There’s a mildly amusing story about Sleeper singer Louise Wener in John Harris’ wickedly acerbic book Britpop!.
In it, the band have just released She’s A Good Girl from their third album Pleased To Meet You only for it to nose into a lacklustre chart position around the upper twenties. At once Wener knows that, as the movement’s popularity begins to unwind, this marks the end for the band as a commercial force; resigned to defeat, she drinks throughout the day they’re due on Chris Evans’ TFI Friday show before spending the night wrapped round a toilet bowl throwing up.
It’s hard to understand why anyone who’d experienced that sort of comedown would long for a return, but time’s such a healer, especially when so much of the 20th century seems to be being restaged before our ears. Sleeper split in 1999 and, after leaving the madness of London for the relative calm of Brighton, the singer wrote novels and had three children together with the band’s drummer Andy Maclure, a life begging questions now about the wisdom of a return to an industry which has a vastly different landscape.
Luckily for us, the more things change the more some remain the same; Sleeper were always the movement’s coolest girl-fronted band, the arms-length metropolitan detachment of Inbetweener and Statuesque songs which deserved to be hits whatever bandwagon they rode in on. So it may be that almost no-one actually sells records in 2019, but the qualities which make such a decidedly old school concept as a guitar band still work in spades; chemistry and desire, wanting to be noticed by people just for wearing a t-shirt or simply playing a tune, are still ones that jam.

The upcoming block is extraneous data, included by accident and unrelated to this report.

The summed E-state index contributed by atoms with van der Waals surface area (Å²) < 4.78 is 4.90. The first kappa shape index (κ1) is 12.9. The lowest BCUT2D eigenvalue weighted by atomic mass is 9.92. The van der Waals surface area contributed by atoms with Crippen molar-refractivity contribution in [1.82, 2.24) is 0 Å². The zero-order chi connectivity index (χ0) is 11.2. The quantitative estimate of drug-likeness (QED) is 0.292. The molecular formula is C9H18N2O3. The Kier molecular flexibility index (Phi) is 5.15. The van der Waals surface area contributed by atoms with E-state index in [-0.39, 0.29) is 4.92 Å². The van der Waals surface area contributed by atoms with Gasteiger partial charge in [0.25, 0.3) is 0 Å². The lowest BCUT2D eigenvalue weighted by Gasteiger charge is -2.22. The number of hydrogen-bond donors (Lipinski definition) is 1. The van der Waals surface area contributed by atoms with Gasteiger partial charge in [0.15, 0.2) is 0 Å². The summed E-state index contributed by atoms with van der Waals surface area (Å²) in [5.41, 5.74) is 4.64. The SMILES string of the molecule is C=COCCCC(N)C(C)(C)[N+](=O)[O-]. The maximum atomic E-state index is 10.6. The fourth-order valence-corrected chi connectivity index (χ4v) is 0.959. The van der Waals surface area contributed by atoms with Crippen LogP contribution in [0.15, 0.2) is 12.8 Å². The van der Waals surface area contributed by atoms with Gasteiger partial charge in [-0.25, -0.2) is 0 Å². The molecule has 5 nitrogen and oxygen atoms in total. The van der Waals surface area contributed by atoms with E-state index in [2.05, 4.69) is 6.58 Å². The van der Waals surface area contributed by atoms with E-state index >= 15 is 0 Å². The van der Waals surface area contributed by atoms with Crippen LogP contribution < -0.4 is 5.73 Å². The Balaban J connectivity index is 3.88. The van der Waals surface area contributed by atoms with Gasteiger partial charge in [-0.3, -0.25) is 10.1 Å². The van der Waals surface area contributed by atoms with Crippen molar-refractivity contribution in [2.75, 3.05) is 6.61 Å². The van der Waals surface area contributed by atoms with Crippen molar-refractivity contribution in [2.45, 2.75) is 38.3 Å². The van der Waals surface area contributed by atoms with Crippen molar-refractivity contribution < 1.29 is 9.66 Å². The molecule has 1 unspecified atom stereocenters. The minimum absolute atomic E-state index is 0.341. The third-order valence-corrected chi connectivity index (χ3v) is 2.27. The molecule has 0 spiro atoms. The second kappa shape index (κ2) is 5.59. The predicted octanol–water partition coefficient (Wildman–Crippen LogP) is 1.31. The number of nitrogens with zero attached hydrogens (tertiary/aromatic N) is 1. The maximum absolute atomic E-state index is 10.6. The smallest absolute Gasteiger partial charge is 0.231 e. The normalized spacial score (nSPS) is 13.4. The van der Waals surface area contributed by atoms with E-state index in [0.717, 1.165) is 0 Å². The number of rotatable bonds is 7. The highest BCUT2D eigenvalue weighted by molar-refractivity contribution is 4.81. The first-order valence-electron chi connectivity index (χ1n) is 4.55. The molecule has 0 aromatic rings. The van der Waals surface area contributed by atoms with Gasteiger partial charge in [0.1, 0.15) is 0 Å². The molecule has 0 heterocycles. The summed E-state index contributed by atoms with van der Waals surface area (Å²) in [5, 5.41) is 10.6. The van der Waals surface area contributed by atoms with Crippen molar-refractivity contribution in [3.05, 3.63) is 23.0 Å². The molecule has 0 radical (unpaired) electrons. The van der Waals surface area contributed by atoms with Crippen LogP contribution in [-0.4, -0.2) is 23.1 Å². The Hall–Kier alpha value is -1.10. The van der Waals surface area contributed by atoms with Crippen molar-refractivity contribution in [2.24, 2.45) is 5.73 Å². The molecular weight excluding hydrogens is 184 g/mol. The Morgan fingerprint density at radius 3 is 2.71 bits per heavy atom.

Having had the opportunity to see how many of their contemporaries have approached it, The Modern Age is a series of prudent choices; there are few concessions to sub-bass, EDM beats or co-stars, but instead there’s a latent power brought by sticking to what you know and works. In places inevitably the battlefield has shifted, especially on the epic More Than I Do, the backdrop a couple preparing for divorce in a hailstorm of passive aggressiveness which begins in the kitchen sink and finishes with a supercharged blast of guitars and schadenfreude.
For such astute observers in times past, it would equally ring a little hollow to talk about modernity and ignore the zero-sum rules of society’s game today, Look At Her Now poking holes in our fevered politics and inability to express anything other than in absolute terms. That said, this is not Sleaford Mods; from beginning to end the veterans produce slick, grown up and sophisticated indie of the highest grain, from the loping power riffs of The Sun Also Rises to Car Into The Sea’s delicate keyboard pulses and words about love at a crossroads. And if Britpop’s legacy has largely vaporised, there’s still grainy footage of its peaks and this swaggering hubris is recaptured body and soul on Dig, a riotous kitchen sinker that rolls back everything that deserves to be.
1995 was a stranger to many of the stories The Modern Age tells, a time obsessed more with looking at itself in the mirror than tilting at any musical windmills. Sleeper wisely haven’t forgotten its star making and breaking treadmill either, but they understand that success now is simply whatever you say it is – and in pleasing themselves they’ve doubtless pleased many others.